Henry Brant Collection Vol. 2
Henry Brant Collection Vol. 2
Let no-one say that Henry Brant, America’s senior experimental composer, doesn’t have a sense of humor. If Charles Ives had been into Monty Python it would not have reached the heights of epic grandeur and inspired lunacy heard on this second volume of Brant works.
Here are three concertos: a triple concerto for Oberlin College’s zaniest, a violin concerto for Daniel Kobialka (violin wizard of the San Francisco Symphony), and a double bass concerto for Lewis Paer (who has recorded for Steve Reich and Fame).
Solar Moth (a miracle of overdubbing technique whereby Brant himself plays most of the parts) creates some of the mothiest sounds ever heard, at least in this solar system. At the other underwater extreme, Ghost Nets protests the destruction of marine life by driftnet fishing practices.
Part Two of “The Henry Brant Collection.” Certified dolphin safe.
This is still mind-blowing stuff through two channels. Recommended.
- Christian Carey, Junkmedia
After years of listening to his music and even nearly two years after a lengthy conversation with him about his music, I still find it extremely difficult to describe the music of Henry Brant, which thanks to Innova's ongoing Henry Brant Collection, is finally turning up on commercially-available recordings.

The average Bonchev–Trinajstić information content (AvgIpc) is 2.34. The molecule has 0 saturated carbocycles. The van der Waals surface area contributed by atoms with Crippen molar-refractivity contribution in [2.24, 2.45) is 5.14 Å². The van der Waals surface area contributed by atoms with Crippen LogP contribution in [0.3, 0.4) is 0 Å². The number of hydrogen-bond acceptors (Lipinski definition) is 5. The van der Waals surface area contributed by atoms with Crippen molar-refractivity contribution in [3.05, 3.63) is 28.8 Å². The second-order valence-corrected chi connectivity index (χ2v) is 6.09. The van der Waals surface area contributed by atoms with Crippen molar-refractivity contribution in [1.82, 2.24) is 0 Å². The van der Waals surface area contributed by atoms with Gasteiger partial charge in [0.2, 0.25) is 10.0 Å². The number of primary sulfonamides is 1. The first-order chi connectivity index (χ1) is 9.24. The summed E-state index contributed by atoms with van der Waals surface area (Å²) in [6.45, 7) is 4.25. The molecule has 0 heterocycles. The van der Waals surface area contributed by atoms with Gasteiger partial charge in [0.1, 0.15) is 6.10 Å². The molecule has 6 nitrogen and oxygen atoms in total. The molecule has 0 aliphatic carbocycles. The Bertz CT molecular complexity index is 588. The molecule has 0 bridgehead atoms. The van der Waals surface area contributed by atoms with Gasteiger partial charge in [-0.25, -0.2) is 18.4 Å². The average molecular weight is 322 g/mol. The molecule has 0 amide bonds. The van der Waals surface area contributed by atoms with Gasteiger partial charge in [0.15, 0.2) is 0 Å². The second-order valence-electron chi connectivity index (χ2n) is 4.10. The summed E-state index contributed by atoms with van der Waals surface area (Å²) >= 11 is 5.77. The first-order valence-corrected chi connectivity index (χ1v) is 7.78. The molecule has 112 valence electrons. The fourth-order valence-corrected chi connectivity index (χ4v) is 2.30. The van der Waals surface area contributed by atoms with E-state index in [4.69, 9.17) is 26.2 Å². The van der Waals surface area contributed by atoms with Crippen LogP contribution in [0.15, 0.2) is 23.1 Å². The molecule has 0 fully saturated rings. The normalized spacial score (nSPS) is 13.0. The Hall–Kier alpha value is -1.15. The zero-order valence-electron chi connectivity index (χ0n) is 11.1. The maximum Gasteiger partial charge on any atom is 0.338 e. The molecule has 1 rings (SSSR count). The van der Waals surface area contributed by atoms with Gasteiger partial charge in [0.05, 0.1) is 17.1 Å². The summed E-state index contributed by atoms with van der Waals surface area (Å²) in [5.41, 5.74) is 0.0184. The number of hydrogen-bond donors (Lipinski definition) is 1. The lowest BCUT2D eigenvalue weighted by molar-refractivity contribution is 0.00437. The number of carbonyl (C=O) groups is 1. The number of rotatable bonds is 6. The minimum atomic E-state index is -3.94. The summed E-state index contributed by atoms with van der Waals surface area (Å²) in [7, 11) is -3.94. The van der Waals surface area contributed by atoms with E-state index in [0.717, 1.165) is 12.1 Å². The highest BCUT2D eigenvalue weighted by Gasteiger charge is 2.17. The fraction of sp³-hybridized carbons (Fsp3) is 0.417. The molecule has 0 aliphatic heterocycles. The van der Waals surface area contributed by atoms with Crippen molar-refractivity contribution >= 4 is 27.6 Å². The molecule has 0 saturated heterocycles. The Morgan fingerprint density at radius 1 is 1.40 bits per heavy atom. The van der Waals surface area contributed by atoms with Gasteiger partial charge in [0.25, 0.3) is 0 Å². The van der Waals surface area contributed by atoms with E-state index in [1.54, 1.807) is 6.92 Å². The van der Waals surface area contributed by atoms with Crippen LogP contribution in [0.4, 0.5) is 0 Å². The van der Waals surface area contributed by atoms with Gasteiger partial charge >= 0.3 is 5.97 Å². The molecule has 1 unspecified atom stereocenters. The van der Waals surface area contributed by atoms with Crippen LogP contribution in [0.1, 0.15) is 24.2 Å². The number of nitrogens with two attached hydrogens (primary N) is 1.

The buzzword always used to describe Brant's music—spatial music—only captures part of its essence, an essence that can’t really come across on two-channel CDs anyway. So what remains? It is mostly fiercely non-tonal, but never in an ascetic dodecaphonic way. Rather it uses an atonal backdrop to portray a musical universe quite like the actual universe, unpredictably, sometimes quirkily amusing, occasionally beautiful but never sentimentally so.
Imagine a wild romp for Concert Band sounds like a surreal blend of Ivesian clashing marching bands, '60s free jazz and…a wordless operatic baritone !?! and you’ll sort of get the idea of what Nomads (1974), which opens the second volume of Innova's ongoing series, sounds like. About 18 minutes into Solar Moth (1979), the seemingly relentless plinky sounds of a violin and inside the piano theatrics (performed by the composer himself) suddenly morph into something that, if I didn’t know better, would say is part of a late 1980s neo-romantic violin sonata, but not for too long! Unlike the majority of Brant's scores, which are fully notated, Solar Moth consists entirely of verbal instructions or as violinist Daniel Kobialka puts it, the composer "dispense(s) with notational aids."
The ensemble clashing nature of Brant's compositional aesthetic might lead you to believe that it's not a world where soloists can shine, but Ghost Nets (1988), the most recent work on the disc which is ostensibly a concerto for double bass and two spatially separated chamber orchestras, features a wonderfully jazzy solo part that is as flattering as some of Mingus or Ron Carter's best solos.
- Frank J. Oteri, NewMusicBox